The booklet will educate law and policy makers on critical issues encountered by immigrant students in search of higher education based on race, culture and Identity.

Implementing Law and Policy

In Education

With Race, Culture and Identity

 

By Ruth Medina

Dr. Maurice Dolberry/ BEDUC 330 Race, Culture and Identity/ Spring 2016

Abstract

The booklet will educate law and policy makers on critical issues encountered by immigrant students in search of higher education based on race, culture and Identity. The content of the booklet sheds light on laws and policies that mandate equal access to education for immigrant children from k-12 however fails to support immigrant children to higher education.  It is the intention of this booklet to request changes to the U.S. federal law to comply with the right to equal access to higher education for immigrant children in order for them to be considered an integral part of society that does not discriminate, segregate or alienate this children from academic and professional success, and most importantly it describes the struggles that immigrant students encounter every day because of their race, culture and identity. From BEDUC 330 class lecture by Professor Dr. Maurice Dolberry, segregation used to be a political concept of the U.S. past, however, based on class discussions it is a current practice today.  Public schools are funded by neighborhood property taxes, therefore segregating schools to funds that are what the community could afford for their districts.  If the districts are poor, then the schools are poor, if the districts are financially wealthy then so are the schools.  What this creates is disparities amongst the access to education for minority children, mainly children of color; immigrant children.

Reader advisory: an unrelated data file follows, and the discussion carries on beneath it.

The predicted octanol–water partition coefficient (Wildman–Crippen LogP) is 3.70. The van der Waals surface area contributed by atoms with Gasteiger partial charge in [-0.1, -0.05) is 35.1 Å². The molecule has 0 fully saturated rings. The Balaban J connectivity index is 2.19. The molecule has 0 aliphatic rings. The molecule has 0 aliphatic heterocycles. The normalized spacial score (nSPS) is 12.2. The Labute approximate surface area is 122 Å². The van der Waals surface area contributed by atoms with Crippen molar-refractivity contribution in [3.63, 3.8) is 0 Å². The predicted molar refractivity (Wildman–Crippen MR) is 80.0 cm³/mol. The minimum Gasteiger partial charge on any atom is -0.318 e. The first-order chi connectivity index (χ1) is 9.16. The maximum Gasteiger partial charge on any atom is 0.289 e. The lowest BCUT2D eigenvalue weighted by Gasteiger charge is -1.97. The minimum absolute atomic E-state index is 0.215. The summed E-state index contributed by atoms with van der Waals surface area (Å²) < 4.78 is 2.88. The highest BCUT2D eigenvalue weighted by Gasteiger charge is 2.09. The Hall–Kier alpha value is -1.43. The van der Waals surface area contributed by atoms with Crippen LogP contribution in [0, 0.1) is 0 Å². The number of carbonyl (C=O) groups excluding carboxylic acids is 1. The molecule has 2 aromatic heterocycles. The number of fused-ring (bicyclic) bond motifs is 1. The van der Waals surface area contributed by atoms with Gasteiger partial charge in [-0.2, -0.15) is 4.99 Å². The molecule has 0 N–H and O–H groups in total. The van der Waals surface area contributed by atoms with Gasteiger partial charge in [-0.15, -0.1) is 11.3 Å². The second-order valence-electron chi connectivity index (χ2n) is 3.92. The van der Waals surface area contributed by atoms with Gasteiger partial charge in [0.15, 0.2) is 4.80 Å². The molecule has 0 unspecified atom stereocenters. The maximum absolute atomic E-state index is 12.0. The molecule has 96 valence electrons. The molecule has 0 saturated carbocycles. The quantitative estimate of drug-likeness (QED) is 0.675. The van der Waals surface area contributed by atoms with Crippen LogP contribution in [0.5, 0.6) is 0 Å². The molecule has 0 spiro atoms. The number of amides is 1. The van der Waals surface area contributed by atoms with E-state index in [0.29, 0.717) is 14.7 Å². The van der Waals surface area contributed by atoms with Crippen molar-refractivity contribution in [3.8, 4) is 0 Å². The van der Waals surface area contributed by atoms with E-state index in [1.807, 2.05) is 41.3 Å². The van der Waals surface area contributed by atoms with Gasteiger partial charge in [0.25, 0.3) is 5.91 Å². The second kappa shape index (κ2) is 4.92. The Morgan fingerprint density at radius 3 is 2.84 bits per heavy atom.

Education Laws and Policies

 

Two major policies and laws that have changed education opportunities to minority children have been brown vs. Board of Education and Plyer vs. Doe. In the U.S. Education system children of color where segregated and forced to attend different schools before 1954. After 1954 policies were implemented to make schools legally integrated.

 

In 1982 Plyer vs. Doe also created history for minority immigrant children by allowing them to legally attend k-12 education based on the discrimination from federally funded public institutions that were not allowing undocumented children to attend public school. However, what the Supreme Court failed to do was describe what would happen to this children once they reach graduation of their senior years of high school.  Higher education is the controversial conversation for many states that don’t agree with the furtherance of immigrant children to higher education.

Race

 

According to the Critical Race Theory Racism has been a system for the U.S. up until now where no other factor can exclude a person of color to its oppression.  Gloria Ladson Billings’ author of just what is Critical race theory and what’s it doing in a nice field like education? Describes her experience in a conference where she was the guest speaker and she is mistaken for a server just because of the color of her skin. What her story demonstrates is that in the U.S. society no matter what social economic status, position or other factor; the color of your skin will always be a socially constructed signifier as Gloria Billings describes it. To minority immigrant children it is an even more impactful signifier that holds them back from progress and education.  Students are held back, or even placed into English Language Learner (ELL) programs based on their race, culture or identity. Besides the laws that do not encourage or support higher education for immigrant children they have to go to public schools who stereotype them based on their race.

 

Culture